Like many in my profession, I am shocked and deeply saddened by the sudden and violent death of Ethan Schmidt, an assistant professor of history at Delta State University in Cleveland, Mississippi. As I’m writing this, many of the details of today’s shooting in Jobe Hall on the Delta State campus remain unknown. What we do know – that Dr. Schmidt was gunned down, in his faculty office – puts my friend and former student in a long and baffling list of Americans of all ages murdered by men with guns.
Ours is not usually considered a dangerous occupation, but in today’s milieu of seemingly unchecked (and depressingly un-responded to) gun violence, I am unsure whether any profession is truly safe. My thoughts, and those of many, many others, go out to Ethan’s wife Liz, his colleagues, family, and especially his three young children.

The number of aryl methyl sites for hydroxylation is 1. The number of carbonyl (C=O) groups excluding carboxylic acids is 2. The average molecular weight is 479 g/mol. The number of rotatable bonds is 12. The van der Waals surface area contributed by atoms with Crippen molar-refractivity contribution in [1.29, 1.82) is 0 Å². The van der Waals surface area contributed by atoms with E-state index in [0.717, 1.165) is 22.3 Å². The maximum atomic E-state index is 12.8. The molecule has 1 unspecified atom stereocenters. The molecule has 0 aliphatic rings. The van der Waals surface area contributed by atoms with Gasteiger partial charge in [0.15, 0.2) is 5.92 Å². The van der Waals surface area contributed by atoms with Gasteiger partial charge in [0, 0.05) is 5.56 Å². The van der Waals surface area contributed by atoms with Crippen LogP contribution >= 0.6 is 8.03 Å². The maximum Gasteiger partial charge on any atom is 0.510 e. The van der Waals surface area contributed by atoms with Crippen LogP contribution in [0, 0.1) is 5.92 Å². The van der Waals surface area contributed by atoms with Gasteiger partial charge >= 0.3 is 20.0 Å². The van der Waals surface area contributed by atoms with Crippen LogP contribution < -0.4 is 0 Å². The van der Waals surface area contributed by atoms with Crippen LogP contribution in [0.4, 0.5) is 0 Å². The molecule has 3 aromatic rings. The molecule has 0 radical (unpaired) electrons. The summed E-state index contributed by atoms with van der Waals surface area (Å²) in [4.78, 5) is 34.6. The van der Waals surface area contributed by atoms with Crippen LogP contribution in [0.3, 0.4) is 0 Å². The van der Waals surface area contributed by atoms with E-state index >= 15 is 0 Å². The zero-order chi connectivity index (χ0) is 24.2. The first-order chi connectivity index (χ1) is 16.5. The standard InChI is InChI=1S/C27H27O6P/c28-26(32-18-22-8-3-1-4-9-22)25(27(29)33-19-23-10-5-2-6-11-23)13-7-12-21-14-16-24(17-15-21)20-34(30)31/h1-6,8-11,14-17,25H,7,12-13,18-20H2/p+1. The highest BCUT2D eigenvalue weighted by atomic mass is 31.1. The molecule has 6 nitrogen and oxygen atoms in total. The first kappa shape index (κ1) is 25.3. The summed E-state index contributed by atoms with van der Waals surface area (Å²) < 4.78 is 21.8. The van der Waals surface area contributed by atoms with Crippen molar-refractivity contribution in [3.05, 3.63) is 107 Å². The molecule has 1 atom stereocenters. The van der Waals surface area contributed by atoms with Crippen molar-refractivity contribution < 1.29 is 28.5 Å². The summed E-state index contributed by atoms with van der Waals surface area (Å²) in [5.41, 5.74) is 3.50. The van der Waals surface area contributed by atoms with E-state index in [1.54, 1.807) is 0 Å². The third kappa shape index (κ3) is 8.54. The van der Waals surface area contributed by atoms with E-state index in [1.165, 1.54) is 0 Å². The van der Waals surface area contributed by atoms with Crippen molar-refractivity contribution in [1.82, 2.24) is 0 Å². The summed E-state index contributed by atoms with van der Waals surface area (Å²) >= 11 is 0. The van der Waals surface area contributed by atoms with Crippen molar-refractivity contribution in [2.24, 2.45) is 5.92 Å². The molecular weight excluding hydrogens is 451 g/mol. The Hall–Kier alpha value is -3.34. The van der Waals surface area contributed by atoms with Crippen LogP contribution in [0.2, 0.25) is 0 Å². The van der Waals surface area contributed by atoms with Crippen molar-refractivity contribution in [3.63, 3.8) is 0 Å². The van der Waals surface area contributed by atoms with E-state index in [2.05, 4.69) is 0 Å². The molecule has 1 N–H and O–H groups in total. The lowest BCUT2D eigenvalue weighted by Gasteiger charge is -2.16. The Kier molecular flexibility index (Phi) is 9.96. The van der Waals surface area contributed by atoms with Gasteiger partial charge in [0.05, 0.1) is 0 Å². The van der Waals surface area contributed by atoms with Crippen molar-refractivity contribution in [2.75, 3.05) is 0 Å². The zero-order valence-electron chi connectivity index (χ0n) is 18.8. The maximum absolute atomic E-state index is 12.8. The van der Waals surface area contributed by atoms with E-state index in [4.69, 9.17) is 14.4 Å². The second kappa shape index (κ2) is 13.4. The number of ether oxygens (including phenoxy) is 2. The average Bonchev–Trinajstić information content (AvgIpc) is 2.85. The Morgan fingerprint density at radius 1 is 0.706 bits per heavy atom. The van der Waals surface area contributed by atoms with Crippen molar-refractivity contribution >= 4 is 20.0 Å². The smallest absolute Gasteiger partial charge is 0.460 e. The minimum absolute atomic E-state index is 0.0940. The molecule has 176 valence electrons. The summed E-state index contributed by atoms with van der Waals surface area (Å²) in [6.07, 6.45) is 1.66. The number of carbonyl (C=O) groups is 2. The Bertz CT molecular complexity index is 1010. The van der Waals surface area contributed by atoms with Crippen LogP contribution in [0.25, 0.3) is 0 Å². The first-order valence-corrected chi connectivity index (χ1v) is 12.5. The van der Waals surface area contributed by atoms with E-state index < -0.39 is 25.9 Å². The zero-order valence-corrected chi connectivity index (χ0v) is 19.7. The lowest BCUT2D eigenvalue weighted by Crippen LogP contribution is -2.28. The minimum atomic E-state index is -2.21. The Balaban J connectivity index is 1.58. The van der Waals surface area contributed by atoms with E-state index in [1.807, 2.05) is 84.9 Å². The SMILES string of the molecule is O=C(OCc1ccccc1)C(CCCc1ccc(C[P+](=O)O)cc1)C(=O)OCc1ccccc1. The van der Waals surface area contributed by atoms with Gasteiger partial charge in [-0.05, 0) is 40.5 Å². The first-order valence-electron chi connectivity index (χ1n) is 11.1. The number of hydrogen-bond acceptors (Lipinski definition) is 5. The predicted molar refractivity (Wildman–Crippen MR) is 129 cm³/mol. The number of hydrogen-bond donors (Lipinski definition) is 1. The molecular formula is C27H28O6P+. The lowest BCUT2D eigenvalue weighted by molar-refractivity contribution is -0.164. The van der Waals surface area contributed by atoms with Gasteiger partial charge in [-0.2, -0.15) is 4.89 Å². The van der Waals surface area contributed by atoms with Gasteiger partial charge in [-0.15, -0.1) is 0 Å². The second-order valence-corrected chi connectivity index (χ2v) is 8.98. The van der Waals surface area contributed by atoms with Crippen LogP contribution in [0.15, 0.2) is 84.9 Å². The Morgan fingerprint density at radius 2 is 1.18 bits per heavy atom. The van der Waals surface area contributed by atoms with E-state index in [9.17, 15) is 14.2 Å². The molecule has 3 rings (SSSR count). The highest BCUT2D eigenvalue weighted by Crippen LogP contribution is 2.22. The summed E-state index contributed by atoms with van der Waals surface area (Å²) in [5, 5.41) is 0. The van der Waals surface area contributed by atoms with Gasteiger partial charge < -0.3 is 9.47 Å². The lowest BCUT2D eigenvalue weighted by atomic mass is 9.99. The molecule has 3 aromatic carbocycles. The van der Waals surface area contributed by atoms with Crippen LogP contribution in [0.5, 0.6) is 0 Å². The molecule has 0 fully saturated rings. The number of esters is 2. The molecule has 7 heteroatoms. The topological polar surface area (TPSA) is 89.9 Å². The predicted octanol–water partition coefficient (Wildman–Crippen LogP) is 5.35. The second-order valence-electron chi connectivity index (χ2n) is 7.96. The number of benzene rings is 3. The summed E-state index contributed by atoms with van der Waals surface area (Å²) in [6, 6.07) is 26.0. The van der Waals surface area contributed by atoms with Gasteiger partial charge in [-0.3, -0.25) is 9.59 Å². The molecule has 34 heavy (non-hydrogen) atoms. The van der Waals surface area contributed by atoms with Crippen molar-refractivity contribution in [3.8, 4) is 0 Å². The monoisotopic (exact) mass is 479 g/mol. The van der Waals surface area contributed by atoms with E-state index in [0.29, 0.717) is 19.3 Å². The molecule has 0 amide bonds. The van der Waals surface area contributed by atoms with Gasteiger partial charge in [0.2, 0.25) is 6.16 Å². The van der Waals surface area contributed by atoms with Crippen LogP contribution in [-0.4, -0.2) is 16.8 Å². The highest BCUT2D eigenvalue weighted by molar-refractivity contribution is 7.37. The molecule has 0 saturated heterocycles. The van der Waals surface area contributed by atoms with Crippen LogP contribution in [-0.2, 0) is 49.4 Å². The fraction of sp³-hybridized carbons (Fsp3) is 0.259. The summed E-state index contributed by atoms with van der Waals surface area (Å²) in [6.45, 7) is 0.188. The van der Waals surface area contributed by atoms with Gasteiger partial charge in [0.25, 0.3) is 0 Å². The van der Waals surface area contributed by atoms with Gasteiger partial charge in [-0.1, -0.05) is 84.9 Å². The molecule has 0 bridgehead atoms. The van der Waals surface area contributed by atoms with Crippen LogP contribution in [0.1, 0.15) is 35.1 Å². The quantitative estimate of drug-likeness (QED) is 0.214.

I was not Dr. Schmidt’s dissertation director at the University of Kansas – that honorable job went to my colleague Paul Kelton. But I did know him, and taught him, and felt considerable pride as he progressed through our Ph.D. program, defended his thesis, accepted first one and then another tenure-track job, and published his book The Divided Dominion: Social Conflict and Indian Hatred in Early Virginia (University Press of Colorado, 2015).
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